A man with two thought bubble and having decisions in his head

Not the Way I Saw It Going in My Head: On Second-Guessing Decisions

A reader of my website phrased it best:

[My husband] and I have wrestled with our “calling” to adopt years ago. We clearly felt it, and we have second guessed it almost every day since then, wondering what were we thinking? Did God really call us to this or were we just emotionally carried away?

I think in my naïveté, I assume that if I obey what I think God is clearly placing on my heart, he will “reward” me somehow with happiness and not trouble. My very wise husband points out that this is very bad theology!

I knew the reader’s pain. These thoughts reminded me of an article I’d submitted to a significant new client early in my writing career. On top of spending hours tweaking words and praying about that piece, specifically for God’s generous wisdom (James 1:5-6), seeing the vast ministry potential for my writing filled me with confidence in God’s favour, which I assumed would be displayed in success with my client.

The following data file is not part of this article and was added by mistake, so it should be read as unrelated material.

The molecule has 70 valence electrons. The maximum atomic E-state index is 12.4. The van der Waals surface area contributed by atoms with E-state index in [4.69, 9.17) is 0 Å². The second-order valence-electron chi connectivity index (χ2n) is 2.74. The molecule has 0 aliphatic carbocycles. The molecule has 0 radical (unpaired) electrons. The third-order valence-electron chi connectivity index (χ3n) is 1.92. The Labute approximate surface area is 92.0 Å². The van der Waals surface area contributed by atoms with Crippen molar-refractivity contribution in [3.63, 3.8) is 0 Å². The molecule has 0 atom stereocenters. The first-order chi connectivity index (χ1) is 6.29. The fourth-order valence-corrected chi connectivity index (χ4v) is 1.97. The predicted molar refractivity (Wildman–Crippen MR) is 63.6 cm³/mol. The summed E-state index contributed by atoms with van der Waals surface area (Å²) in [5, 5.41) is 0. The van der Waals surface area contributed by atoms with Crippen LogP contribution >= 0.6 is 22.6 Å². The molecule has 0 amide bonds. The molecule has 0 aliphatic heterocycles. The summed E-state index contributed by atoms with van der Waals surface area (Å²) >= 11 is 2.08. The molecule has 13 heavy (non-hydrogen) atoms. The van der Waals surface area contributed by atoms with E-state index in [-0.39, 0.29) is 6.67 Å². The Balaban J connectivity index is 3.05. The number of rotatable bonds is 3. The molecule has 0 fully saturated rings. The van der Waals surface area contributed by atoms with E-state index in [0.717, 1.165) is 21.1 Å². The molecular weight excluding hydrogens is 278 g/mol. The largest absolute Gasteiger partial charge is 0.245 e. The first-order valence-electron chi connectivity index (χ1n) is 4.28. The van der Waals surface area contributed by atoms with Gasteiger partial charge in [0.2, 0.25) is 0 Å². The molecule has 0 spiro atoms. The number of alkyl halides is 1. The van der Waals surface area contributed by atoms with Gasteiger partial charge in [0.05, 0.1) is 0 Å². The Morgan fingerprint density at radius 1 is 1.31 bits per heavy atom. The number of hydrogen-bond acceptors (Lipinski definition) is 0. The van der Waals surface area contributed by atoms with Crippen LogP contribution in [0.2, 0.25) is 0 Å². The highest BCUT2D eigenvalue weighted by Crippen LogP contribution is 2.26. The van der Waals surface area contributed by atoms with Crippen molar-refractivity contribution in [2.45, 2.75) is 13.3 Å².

In the end, however, the client emailed to say, with little explanation after three of my pieces, that they wouldn’t be accepting any more submissions from me for a while. I was crushed.

So often I tended to think, “If I’m trusting God, leaning not on my own understanding, praying for wisdom, and all that excellent jazz—somehow, I will be shielded from failure. And of course, there’s some truth in there. Walking in God’s ways unquestionably shields us from so much error, heartache, and, well, stupidity.

But in that situation, I had to admit that like the Israelites rushing into battle with the Ark of the Covenant (1 Samuel 4), I was using God as a protective layer, a guarantee.

Of course, avoiding wrong and following the Holy Spirit is a little like Aslan pushing forward spring wherever he goes: Things come alive when God is in them. Yet perhaps I’m forgetting that Jesus, my forerunner, walked straight into God’s will—and straight into death.

Rethinking “Open Doors”

A friend recently mused to me that he didn’t think God was “having favour” on him because, after he made a courageous decision, so many things were floundering and deflating around him. God must not be in this.